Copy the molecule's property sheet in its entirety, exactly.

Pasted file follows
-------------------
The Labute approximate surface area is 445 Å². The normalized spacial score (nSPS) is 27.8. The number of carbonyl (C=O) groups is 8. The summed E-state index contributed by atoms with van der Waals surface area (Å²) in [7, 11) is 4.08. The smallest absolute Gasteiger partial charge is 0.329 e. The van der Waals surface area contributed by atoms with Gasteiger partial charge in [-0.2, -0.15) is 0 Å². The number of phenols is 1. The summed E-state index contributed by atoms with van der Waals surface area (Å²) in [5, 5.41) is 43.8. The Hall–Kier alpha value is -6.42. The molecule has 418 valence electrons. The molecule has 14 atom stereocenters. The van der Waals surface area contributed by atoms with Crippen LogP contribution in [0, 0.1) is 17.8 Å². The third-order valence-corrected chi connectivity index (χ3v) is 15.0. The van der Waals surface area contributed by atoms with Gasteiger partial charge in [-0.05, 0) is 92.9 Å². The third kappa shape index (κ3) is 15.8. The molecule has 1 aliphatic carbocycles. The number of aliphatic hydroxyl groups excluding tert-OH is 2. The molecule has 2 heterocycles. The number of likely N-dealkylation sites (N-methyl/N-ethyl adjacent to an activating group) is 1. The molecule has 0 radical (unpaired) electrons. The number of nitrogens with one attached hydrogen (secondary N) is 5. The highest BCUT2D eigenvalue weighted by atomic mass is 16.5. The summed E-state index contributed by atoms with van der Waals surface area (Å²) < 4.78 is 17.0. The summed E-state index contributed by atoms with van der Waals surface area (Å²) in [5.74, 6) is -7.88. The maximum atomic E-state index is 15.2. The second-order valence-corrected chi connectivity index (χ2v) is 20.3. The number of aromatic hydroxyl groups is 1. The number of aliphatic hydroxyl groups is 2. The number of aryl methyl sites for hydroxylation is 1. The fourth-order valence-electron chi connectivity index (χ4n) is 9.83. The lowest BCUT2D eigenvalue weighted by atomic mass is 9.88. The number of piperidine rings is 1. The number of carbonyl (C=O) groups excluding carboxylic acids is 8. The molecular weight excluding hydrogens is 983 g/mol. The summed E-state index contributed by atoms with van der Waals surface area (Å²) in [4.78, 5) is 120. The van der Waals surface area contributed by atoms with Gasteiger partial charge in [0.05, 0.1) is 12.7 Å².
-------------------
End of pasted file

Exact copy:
The Labute approximate surface area is 445 Å². The normalized spacial score (nSPS) is 27.8. The number of carbonyl (C=O) groups is 8. The summed E-state index contributed by atoms with van der Waals surface area (Å²) in [7, 11) is 4.08. The smallest absolute Gasteiger partial charge is 0.329 e. The van der Waals surface area contributed by atoms with Gasteiger partial charge in [-0.2, -0.15) is 0 Å². The number of phenols is 1. The summed E-state index contributed by atoms with van der Waals surface area (Å²) in [5, 5.41) is 43.8. The Hall–Kier alpha value is -6.42. The molecule has 418 valence electrons. The molecule has 14 atom stereocenters. The van der Waals surface area contributed by atoms with Crippen LogP contribution in [0, 0.1) is 17.8 Å². The third-order valence-corrected chi connectivity index (χ3v) is 15.0. The van der Waals surface area contributed by atoms with Gasteiger partial charge in [-0.05, 0) is 92.9 Å². The third kappa shape index (κ3) is 15.8. The molecule has 1 aliphatic carbocycles. The number of aliphatic hydroxyl groups excluding tert-OH is 2. The molecule has 2 heterocycles. The number of likely N-dealkylation sites (N-methyl/N-ethyl adjacent to an activating group) is 1. The molecule has 0 radical (unpaired) electrons. The number of nitrogens with one attached hydrogen (secondary N) is 5. The highest BCUT2D eigenvalue weighted by atomic mass is 16.5. The summed E-state index contributed by atoms with van der Waals surface area (Å²) < 4.78 is 17.0. The summed E-state index contributed by atoms with van der Waals surface area (Å²) in [5.74, 6) is -7.88. The maximum atomic E-state index is 15.2. The second-order valence-corrected chi connectivity index (χ2v) is 20.3. The number of aromatic hydroxyl groups is 1. The number of aliphatic hydroxyl groups is 2. The number of aryl methyl sites for hydroxylation is 1. The fourth-order valence-electron chi connectivity index (χ4n) is 9.83. The lowest BCUT2D eigenvalue weighted by atomic mass is 9.88. The number of piperidine rings is 1. The number of carbonyl (C=O) groups excluding carboxylic acids is 8. The molecular weight excluding hydrogens is 983 g/mol. The summed E-state index contributed by atoms with van der Waals surface area (Å²) in [4.78, 5) is 120. The van der Waals surface area contributed by atoms with Gasteiger partial charge in [0.05, 0.1) is 12.7 Å².